The shortlist has been announced for the Edinburgh Comedy Awards. The awards, formerly known as the Perriers and the If.comedies, have been unearthing new comedy stars since 1981. Steven Brocklehurst spoke to the nominees:
JOHN BISHOP - ELVIS HAS LEFT THE BUILDING
The comedian was a 10-year-old living on a council estate in Runcorn, Cheshire, when he heard the king of rock 'n' roll was dead.
He said he remembered being really upset when he heard the news on the radio (no breakfast TV in 1977).
Bishop describes thinking of Elvis as a "proper star, a proper man".
Last year the 42-year-old comedian was shocked to find out, as he watched a TV documentary, that he was approaching the age Elvis was when he died.
"It gave me a chance to reflect on my life, stand on stage and moan to people," he said.
"It is not a homage to Elvis. I'm certainly not going on stage dressed as Elvis or singing his songs.
"It is just an important marker, a chance to take stock of where you have come to in life."
JOHN RICHARDSON - THIS GUY AT NIGHT
"I spend a lot of time on my own," the 26-year-old comedian said.
"So it is a natural theme for my show.
"It is about perfectionism. If you try to never make mistakes and make your life perfect, does that make your life better or not?"
The Lancastrian funnyman said he spent a lot of time in fear of making a mistake.
"It definitely makes your life worse," he said.
"And you end up making mistakes because you are nervous.
"You limit your life by not trying new things."
Richardson thinks most people can relate to his fears.
"I try to talk about things that will make people laugh but you can also see them nodding.
"If they are nodding, you know they are into it."
TIM KEY - THE SLUTCRACKER
"It is a bit of misnomer really," said Key.
"It is more a poetry recital really.
"I string about 15 poems together with lots of bits and pieces for variety. Otherwise it is just poems and people would hate me."
Key, 32, said he did a show two years ago called Slut in a Hut and he has now decided that Slut is a good brand for his comedy.
The poems are about death, sex and dew, he said.
"There is a lot of sex. I would not say I distance myself completely from the slut tag.
"Two years ago it was more slutty.
"This time it is more charming sluttiness."
Key, originally from Cambridge, insists the poems are not from personal experience.
"They are frivolous, stupid poems mainly," he said.
RUSSELL KANE - HUMAN DRESSAGE
"The title is a metaphor. There is not equestrianism in it," Kane said.
"It is about the little dances, the little sociological set-pieces that we parade in our lives."
Kane, 34, incorporates academic research on subjects such as the "biological feminisation of the male" but the task is to take the audience with you, he said.
"When I have a 'thinky' audience on a Monday or Tuesday, I have said: 'You know what? let's have a think'.
"I have learned from these initial shows to mix up the 'thinky', 'thesis-y' stuff with the funnies.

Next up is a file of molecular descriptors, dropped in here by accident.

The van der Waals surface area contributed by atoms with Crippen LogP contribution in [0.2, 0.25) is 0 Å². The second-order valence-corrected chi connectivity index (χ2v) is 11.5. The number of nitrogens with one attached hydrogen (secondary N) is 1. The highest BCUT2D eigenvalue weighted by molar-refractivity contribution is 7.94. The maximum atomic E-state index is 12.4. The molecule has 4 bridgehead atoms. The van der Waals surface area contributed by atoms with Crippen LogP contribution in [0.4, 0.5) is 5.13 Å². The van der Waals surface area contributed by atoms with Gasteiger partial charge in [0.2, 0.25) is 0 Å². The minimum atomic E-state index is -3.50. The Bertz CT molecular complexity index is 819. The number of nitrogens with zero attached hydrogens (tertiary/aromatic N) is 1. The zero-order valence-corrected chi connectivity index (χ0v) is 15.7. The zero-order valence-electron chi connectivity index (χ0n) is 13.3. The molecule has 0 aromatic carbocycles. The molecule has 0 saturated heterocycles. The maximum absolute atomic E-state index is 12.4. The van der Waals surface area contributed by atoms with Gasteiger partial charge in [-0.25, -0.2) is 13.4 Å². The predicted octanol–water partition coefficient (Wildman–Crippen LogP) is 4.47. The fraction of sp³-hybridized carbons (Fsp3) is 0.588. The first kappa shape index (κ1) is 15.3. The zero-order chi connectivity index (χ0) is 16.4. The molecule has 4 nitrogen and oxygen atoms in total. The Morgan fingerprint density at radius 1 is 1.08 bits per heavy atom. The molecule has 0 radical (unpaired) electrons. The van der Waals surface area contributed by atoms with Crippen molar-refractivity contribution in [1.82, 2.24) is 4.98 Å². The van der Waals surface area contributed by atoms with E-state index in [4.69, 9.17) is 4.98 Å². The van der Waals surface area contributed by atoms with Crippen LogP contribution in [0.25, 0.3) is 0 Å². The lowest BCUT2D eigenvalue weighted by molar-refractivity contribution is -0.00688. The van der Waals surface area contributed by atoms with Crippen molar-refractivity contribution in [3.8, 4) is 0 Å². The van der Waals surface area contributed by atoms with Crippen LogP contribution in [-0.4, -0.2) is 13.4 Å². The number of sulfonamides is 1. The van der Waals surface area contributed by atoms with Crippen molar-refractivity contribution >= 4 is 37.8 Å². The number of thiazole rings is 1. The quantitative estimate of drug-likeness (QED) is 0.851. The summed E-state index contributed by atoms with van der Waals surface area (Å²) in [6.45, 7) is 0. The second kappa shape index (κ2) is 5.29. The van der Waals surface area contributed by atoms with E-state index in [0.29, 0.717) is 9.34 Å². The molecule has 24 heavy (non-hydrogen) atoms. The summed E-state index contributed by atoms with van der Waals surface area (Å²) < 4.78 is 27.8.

"Your Friday/Saturday crowd say: 'It is the guy from Live at The Apollo, watch him do the bit about his dad'.
"You can still slip in the thinky bits but it is a different show."
IDIOTS OF ANTS - THIS IS WAR
"We have done something slightly different with the format but essentially we stuck to what we originally did, which is slick, fast-paced sketches," said Andrew Spiers, one quarter of Idiots of Ants.
Spiers met Yorkshiremen Ben Wilson and James Wrighton at university in Birmingham.
Elliot Tiney was a friend from drama school.
The ants' intention is to pull the idea of a sketch show apart and put it together again in a different way.
But the joke count has to be high, they insist.
"We try to get lots of jokes within sketches which are quite high concept," said Spiers.
"The key is variation. We use audio/visual projection, straight sketches as well as songs to keep it varied."
TOM WRIGGLESWORTH - OPEN RETURN LETTER TO RICHARD BRANSON
Always previously an armchair activist, it was "on a knife-edge" whether Wigglesworth would intervene when he witnessed a ticket collector giving a 75-year-old woman a hard time over a mix-up on a train from Manchester to London.
The 32-year-old funnyman from Sheffield tried to help the woman who was forced to pay £115 for a new ticket, more than 10 times the original cost.
Wrigglesworth organised a whip-round, but the ticket attendant got him questioned by police for begging when he arrived in London.
A battle with Virgin Trains led to a change in the rules on not being able to buy off-peak tickets once you have boarded the train.
It also led to a successful Fringe show and a comedy awards nomination.
"Something about this situation made me act at the time," the comedian said.
"I think it was the sheer brutality of it. The sheer heartlessness of what the ticket collector did.
"It would have been so easy for him to walk away. It was absolutely grotesque."